Li Zhen, of Jiandan Xinli, gained widespread attention for her blog posts about mental health and well-being. People began messaging her privately to ask whether she knew of any therapists they could trust. She recommended friends but soon grew overwhelmed by the volume of requests. She quickly realized that although China was accrediting counselors, there was still a dearth of trust in the industry among the general population. This is why she created an online booking service, offering a platform that would allow people to browse listings of therapists to find their best match. Soon this model was replicated across all the major online psychological service providers, significantly streamlining access for people seeking care in major cities.
These online services have been instrumental in increasing awareness of mental health and providing access to care. Considering that one of the main functions of such apps is to introduce people to the concept of mental health, they have done a good job of changing people’s attitudes toward psychological experience and well-being.
Online services have now taken on an outsized role in accrediting psychological counselors. In 2017, after years of debate over how to best manage the system, the government halted the MoLSS qualification. Was this a labor and social stability issue, or a matter of public health? How could an exam be administered that could create enough counselors to meet the demand but ensure better quality than the previous regime, which many had dismissed as chaotic and insufficiently rigorous? The government chose not to answer these questions. It shelved the qualification and did not replace it. As researcher Darius Longarino argued, this means that the “profession cannot meaningfully perform gatekeeping or housekeeping.”
These roles have now fallen to platforms like Know Yourself and Jiandan Xinli. The latter now runs an online university, charging tens of thousands of renminbi for a two-year course that trains fledgling counselors. If the government is serious about dealing with the psychological fallout from the COVID-19 pandemic, then coming up with a more systematic and resourced accreditation system for psychological counseling is a crucial first step.
As the pandemic dragged on in China, the term “political depression” (政治抑郁) started trending. This term was first popularized in the United States after Donald Trump’s election in 2016, typically associated with the despair that American liberals felt for the direction of their country. Though it is a sensitive term that seldom appears in official sources in China, it has become part of the vernacular for discussing the increasing sense of suffocation that people feel over draconian COVID-19 policies or the increasingly heavy hand of the state under Xi Jinping. While still a fairly niche term, it is worth noting for the way that it brings into focus the social dynamics of mental health.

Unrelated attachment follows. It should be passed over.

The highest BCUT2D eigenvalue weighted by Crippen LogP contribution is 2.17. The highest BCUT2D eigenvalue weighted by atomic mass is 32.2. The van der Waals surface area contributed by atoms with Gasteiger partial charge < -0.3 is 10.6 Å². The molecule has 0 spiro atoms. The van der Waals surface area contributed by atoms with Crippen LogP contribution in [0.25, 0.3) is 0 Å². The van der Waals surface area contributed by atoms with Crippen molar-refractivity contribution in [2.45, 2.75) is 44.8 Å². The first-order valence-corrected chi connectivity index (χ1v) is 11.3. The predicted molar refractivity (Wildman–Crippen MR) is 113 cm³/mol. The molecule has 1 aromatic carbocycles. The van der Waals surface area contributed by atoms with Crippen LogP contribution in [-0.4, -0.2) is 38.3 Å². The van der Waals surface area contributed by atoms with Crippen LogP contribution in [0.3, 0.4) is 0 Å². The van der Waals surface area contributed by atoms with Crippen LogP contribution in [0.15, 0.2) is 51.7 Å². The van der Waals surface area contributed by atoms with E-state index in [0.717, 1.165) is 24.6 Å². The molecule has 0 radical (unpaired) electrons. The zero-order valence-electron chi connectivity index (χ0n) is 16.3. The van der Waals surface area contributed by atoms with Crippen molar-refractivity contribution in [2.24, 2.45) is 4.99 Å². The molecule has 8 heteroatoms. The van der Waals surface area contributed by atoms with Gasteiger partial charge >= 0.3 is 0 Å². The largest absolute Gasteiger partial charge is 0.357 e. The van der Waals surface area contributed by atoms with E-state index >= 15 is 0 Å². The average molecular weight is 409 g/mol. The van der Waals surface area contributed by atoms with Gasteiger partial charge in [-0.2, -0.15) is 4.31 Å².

Depression is both a clinical condition and a social reality. When Chinese netizens employ the phrase “political depression,” they acknowledge that their mental well-being is inevitably tied to the broader social environment in which they live. When people become increasingly uncertain about the direction of their country, this disquiet can become an embodied reality for individuals.
In China, counseling was also a response to the economic dynamism that came after Mao. As the team of anthropologists led by Arthur Kleinman, the famous medical anthropologist at Harvard University, argued in their book Deep China, the reform period has been a time of incredible social change for China, which has had huge impacts on the average person’s subjective experience. There has been a marked shift in personal subjectivity, from a highly circumscribed sense of personal agency during the Mao era, when the socialist planned economy controlled so many intimate aspects of average life, to modern China, where lives have dizzying potential.